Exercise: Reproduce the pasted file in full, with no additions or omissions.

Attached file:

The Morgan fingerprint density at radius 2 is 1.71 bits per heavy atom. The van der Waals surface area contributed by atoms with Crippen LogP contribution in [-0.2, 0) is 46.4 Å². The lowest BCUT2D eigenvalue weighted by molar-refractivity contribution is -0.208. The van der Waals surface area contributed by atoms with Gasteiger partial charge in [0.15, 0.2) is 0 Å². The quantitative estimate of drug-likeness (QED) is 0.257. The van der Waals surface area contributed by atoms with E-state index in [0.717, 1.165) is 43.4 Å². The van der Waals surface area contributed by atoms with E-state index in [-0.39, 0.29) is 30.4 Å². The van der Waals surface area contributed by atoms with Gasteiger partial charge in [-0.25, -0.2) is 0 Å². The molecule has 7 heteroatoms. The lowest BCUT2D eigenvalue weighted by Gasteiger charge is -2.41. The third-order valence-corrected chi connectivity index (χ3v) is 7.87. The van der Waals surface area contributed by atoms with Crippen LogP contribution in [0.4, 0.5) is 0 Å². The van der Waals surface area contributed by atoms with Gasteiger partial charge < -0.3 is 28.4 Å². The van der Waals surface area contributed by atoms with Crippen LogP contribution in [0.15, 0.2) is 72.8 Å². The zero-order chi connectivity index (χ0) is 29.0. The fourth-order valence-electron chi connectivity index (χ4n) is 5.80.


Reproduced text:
The Morgan fingerprint density at radius 2 is 1.71 bits per heavy atom. The van der Waals surface area contributed by atoms with Crippen LogP contribution in [-0.2, 0) is 46.4 Å². The lowest BCUT2D eigenvalue weighted by molar-refractivity contribution is -0.208. The van der Waals surface area contributed by atoms with Gasteiger partial charge in [0.15, 0.2) is 0 Å². The quantitative estimate of drug-likeness (QED) is 0.257. The van der Waals surface area contributed by atoms with E-state index in [0.717, 1.165) is 43.4 Å². The van der Waals surface area contributed by atoms with E-state index in [-0.39, 0.29) is 30.4 Å². The van der Waals surface area contributed by atoms with Gasteiger partial charge in [-0.25, -0.2) is 0 Å². The molecule has 7 heteroatoms. The lowest BCUT2D eigenvalue weighted by Gasteiger charge is -2.41. The third-order valence-corrected chi connectivity index (χ3v) is 7.87. The van der Waals surface area contributed by atoms with Crippen LogP contribution in [0.4, 0.5) is 0 Å². The van der Waals surface area contributed by atoms with Gasteiger partial charge < -0.3 is 28.4 Å². The van der Waals surface area contributed by atoms with Crippen LogP contribution in [0.15, 0.2) is 72.8 Å². The zero-order chi connectivity index (χ0) is 29.0. The fourth-order valence-electron chi connectivity index (χ4n) is 5.80.